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Review of Bedroom Window

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In 1987, Ronald Reagan was in the White House, New Wave was synthesizing popular music and Steve Guttenberg was a major male lead in Hollywood. Curtis Hansen's romantic thriller The Bedroom Window features women throwing themselves at Guttenberg -- namely, Isabelle Huppert and Elizabeth McGovern. Strange days indeed.

The movie opens promisingly. Guttenberg and Huppert are having an affair (he works for her husband, played by Paul Shenar). One night while trysting with Guttenberg at his apartment, Huppert witnesses an assault on McGovern from the eponymous window, and gets a good look at the Joe Jackson-esque assailant (Brad Greenquist).

When they later discover that a murder of another young woman took place in a nearby neighborhood that same night, Guttenberg decides to solve Huppert's dilemma -- she obviously can't tell the police that she witnessed the assault from Guttenberg's apartment -- by claiming to the police that it was he, rather than Huppert, who saw the attack on McGovern.

Of course, in doing his good deed for the day, Guttenburg gets a lot more than he bargained for. After predictably failing to identify the attacker in a line-up, he is pulled into a web of intrigue and himself becomes the chief subject in the series on ensuing murders.

The Bedroom Window wants very much to be Hitchcockian. In fact, it refers to itself as such in the trailer. And it does accomplish this to a limited extent. There are surprising twists leading up to and then going beyond the first plot point. But this is a purely formulaic Hollywood product, with all the accompanying compromises. Many of the things that happen in the movie are implausible, to say the least. To put it simply, the movie is frequently inane. It's disappointing to see a movie start with promise and then morph into a product right off the Syd Field conveyor belt. This transformation is complete by the (ludicrous) second plot point.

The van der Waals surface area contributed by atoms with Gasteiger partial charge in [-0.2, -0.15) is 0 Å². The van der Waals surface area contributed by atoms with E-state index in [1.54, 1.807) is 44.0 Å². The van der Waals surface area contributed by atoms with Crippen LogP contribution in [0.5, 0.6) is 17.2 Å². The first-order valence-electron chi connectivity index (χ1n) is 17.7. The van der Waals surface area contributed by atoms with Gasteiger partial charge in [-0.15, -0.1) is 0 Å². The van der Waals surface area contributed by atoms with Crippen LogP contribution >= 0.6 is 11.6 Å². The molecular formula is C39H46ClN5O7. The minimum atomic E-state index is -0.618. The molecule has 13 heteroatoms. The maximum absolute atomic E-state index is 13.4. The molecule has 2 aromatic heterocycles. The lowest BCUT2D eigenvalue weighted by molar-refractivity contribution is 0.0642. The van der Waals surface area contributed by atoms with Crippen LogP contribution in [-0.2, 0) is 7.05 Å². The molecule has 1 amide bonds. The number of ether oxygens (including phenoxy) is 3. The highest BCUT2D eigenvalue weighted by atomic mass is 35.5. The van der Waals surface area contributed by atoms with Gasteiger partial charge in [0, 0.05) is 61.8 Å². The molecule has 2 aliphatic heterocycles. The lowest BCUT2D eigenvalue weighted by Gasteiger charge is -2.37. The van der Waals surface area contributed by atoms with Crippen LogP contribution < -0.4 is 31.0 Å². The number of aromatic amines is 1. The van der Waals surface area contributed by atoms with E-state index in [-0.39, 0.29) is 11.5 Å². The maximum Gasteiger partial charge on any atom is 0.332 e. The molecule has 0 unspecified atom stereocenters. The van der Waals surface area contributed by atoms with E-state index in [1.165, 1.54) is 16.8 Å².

Elizabeth McGovern's performance as the spunky victim is entertaining and effective. If there's anything worth seeing in his movie after the first half hour or so, it's Ms. McGovern. The quality of her acting is underlined in The Bedroom Window, opposite Guttenberg, who was really not leading-man material, and Huppert, who is terrible.

Veteran character actors Maury Chaykin and Wallace Shawn are on hand for supporting performances.

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